Born in Fairview, West Virginia in 1913, Wilford “Squibb” Wilson’s athletic career at Fairmont State spanned a total of five decades. As a student, he was a three-sport athlete and excelled in football, basketball, and baseball. He was a member of the All-Conference Football Team in 1934 and, following his service in the Navy during World War II, he earned a master’s degree in physical education from Columbia University. Squibb returned to the falcon community in 1939 as an assistant coach to Jasper Colebank, and just one year later was named head coach of the same three sports in which he starred. As coach, he led the Falcon basketball team to their first conference tournament victory in 1949, and by 1952 he was appointed to the role of Athletic Director.
In 1967, with Squibb Wilson as Athletic Director and Harold ‘Deacon’ Duvall as head coach, the Falcons boasted an 11-0 record and went on to win the NAIA National Championship over Eastern Washington. In celebration of their title win, Squibb negotiated a trip to Super Bowl II in Miami and sent the entire team to the game – managers and cheerleaders included.
Known for his optimism and his deep love of Fairmont State, Squibb purchased a home on Locust Avenue which he nicknamed “The Falcon’s Nest” and would rent it out to athletes. He cared about the students and wanted only the best for them, both on and off the field. “Dad would walk around with $10- and $20-dollar bills in his shirt pocket and pass them out to students who might need a dollar or two for whatever reason,” said his daughter, Mykie Reagan. “He wanted nothing in return, and hardly anyone knew he was so generous.”
Throughout his impressive career, Squibb guided the Falcons to 12 West Virginia Conference championships, including 10 WVIAC baseball titles and 2 WVIAC basketball titles. He was named “Baseball Coach of the Year” in the Eastern United States in 1967 and was posthumously inducted in the West Virginia Sportswriters Hall of Fame in 1987.
In a Times West Virginian article dated July 27, 2014, former WVU Coach Bill Stewart credited several Fairmont State coaches – Squibb Wilson chief among them – for helping to shape his life. “Those are the guys who gave me my foundation,” Stewart said. “I don’t know where in God’s name I’d have been without those fine men at that school.”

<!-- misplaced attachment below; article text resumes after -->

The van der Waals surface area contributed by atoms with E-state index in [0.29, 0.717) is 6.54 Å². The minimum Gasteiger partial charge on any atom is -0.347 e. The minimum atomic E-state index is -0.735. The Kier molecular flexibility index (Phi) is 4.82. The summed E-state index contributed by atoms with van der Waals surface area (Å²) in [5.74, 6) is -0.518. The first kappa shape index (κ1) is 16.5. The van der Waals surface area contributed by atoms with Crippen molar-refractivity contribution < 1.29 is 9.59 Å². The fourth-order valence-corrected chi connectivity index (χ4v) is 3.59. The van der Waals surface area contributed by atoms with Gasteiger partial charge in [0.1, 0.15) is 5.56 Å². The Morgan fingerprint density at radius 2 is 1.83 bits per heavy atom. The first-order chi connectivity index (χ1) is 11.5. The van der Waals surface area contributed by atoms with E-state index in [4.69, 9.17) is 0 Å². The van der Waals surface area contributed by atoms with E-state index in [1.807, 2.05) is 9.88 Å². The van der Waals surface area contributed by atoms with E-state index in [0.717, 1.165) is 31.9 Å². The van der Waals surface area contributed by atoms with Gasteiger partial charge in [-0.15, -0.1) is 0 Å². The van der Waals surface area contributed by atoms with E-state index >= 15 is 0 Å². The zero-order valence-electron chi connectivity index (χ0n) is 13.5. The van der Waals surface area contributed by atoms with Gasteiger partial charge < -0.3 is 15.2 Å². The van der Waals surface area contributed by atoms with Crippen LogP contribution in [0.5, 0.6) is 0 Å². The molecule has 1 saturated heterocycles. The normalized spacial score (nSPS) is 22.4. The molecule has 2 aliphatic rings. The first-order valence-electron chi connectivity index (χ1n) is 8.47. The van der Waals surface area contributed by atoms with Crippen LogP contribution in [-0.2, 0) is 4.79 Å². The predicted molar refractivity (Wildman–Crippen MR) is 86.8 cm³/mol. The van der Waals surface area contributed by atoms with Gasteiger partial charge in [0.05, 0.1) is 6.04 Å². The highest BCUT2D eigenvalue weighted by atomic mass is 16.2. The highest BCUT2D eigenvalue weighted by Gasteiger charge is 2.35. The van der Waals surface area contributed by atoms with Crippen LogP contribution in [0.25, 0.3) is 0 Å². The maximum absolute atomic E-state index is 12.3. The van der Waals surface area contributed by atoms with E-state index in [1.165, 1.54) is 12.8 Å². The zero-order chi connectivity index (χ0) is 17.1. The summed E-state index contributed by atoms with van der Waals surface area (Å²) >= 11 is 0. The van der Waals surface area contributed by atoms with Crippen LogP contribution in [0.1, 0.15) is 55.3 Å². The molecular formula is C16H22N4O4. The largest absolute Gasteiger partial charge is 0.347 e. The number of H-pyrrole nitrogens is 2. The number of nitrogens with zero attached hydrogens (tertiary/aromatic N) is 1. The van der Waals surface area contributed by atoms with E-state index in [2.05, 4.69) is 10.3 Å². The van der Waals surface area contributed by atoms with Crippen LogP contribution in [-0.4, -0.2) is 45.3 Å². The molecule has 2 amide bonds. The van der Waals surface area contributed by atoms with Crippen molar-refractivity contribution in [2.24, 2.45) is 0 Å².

In addition to his athletic career, Squibb was also a tireless civic leader. He originated the Little League baseball program in Fairmont and was responsible for establishing the first 44 leagues in the state, as well as the first Pony League program in West Virginia. Squibb served five terms in the West Virginia House of Delegates and was twice named as a delegate to the Democratic National Convention.
“Dad bought a trailer in 1959 so that our family could travel all over West Virginia campaigning for the 1960 US Senate seat, running against the incumbent Senator Jennings Randolph,” Mykie said, reminiscing about her father’s time in politics. “He thought he could win an election with very little money if people got to know him. So, we would climb out of the trailer, Dad would shake hands, and Jude and I would pass out election cards, on every street corner in the state.”
Following his election as Marion County Magistrate in 1976, Squibb retired from Fairmont State. His legacy was commemorated in the 1977 issue of The Mound, which paid tribute to the beloved coach and mentor. “The Wilson era will long be remembered as one of the finest in the college’s athletic history,” it read. “And Squibb himself will not easily be forgotten.”
The Wilford “Squibb” Wilson Memorial Athletic Scholarship stands in his honor today.